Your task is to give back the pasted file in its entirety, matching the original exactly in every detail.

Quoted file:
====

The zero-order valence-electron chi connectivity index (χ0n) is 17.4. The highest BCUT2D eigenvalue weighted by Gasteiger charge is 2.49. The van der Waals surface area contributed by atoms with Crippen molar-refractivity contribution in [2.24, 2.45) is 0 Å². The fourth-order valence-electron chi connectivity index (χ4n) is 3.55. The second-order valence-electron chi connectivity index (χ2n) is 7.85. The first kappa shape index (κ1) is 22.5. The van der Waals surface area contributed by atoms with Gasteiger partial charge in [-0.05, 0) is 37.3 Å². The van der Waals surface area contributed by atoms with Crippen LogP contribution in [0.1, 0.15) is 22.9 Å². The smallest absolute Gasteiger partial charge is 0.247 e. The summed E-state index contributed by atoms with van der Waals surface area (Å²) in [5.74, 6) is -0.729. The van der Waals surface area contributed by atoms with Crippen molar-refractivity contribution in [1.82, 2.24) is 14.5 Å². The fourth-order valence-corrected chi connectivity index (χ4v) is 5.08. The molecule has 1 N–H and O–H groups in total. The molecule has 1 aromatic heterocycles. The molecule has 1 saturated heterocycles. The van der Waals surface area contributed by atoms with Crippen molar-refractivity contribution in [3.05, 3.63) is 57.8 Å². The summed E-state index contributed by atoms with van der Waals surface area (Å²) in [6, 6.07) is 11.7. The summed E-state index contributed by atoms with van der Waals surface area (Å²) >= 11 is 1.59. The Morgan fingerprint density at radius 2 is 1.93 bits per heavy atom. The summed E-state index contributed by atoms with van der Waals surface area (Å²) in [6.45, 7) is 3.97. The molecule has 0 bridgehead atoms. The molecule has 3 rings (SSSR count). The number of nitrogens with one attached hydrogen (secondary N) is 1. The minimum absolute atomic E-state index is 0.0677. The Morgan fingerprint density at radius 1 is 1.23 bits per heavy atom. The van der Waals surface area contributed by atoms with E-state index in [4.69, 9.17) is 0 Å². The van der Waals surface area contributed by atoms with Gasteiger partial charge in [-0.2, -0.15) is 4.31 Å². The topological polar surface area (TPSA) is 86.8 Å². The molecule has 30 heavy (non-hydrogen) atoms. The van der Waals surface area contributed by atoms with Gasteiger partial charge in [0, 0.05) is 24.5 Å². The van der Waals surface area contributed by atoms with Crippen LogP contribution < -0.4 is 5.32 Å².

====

The zero-order valence-electron chi connectivity index (χ0n) is 17.4. The highest BCUT2D eigenvalue weighted by Gasteiger charge is 2.49. The van der Waals surface area contributed by atoms with Crippen molar-refractivity contribution in [2.24, 2.45) is 0 Å². The fourth-order valence-electron chi connectivity index (χ4n) is 3.55. The second-order valence-electron chi connectivity index (χ2n) is 7.85. The first kappa shape index (κ1) is 22.5. The van der Waals surface area contributed by atoms with Gasteiger partial charge in [-0.05, 0) is 37.3 Å². The van der Waals surface area contributed by atoms with Crippen LogP contribution in [0.1, 0.15) is 22.9 Å². The smallest absolute Gasteiger partial charge is 0.247 e. The summed E-state index contributed by atoms with van der Waals surface area (Å²) in [5.74, 6) is -0.729. The van der Waals surface area contributed by atoms with Crippen molar-refractivity contribution in [1.82, 2.24) is 14.5 Å². The fourth-order valence-corrected chi connectivity index (χ4v) is 5.08. The molecule has 1 N–H and O–H groups in total. The molecule has 1 aromatic heterocycles. The molecule has 1 saturated heterocycles. The van der Waals surface area contributed by atoms with Crippen molar-refractivity contribution in [3.05, 3.63) is 57.8 Å². The summed E-state index contributed by atoms with van der Waals surface area (Å²) in [6, 6.07) is 11.7. The summed E-state index contributed by atoms with van der Waals surface area (Å²) >= 11 is 1.59. The Morgan fingerprint density at radius 2 is 1.93 bits per heavy atom. The summed E-state index contributed by atoms with van der Waals surface area (Å²) in [6.45, 7) is 3.97. The molecule has 0 bridgehead atoms. The molecule has 3 rings (SSSR count). The number of nitrogens with one attached hydrogen (secondary N) is 1. The minimum absolute atomic E-state index is 0.0677. The Morgan fingerprint density at radius 1 is 1.23 bits per heavy atom. The van der Waals surface area contributed by atoms with E-state index in [4.69, 9.17) is 0 Å². The van der Waals surface area contributed by atoms with Gasteiger partial charge in [-0.2, -0.15) is 4.31 Å². The topological polar surface area (TPSA) is 86.8 Å². The molecule has 30 heavy (non-hydrogen) atoms. The van der Waals surface area contributed by atoms with Gasteiger partial charge in [0, 0.05) is 24.5 Å². The van der Waals surface area contributed by atoms with Crippen LogP contribution < -0.4 is 5.32 Å².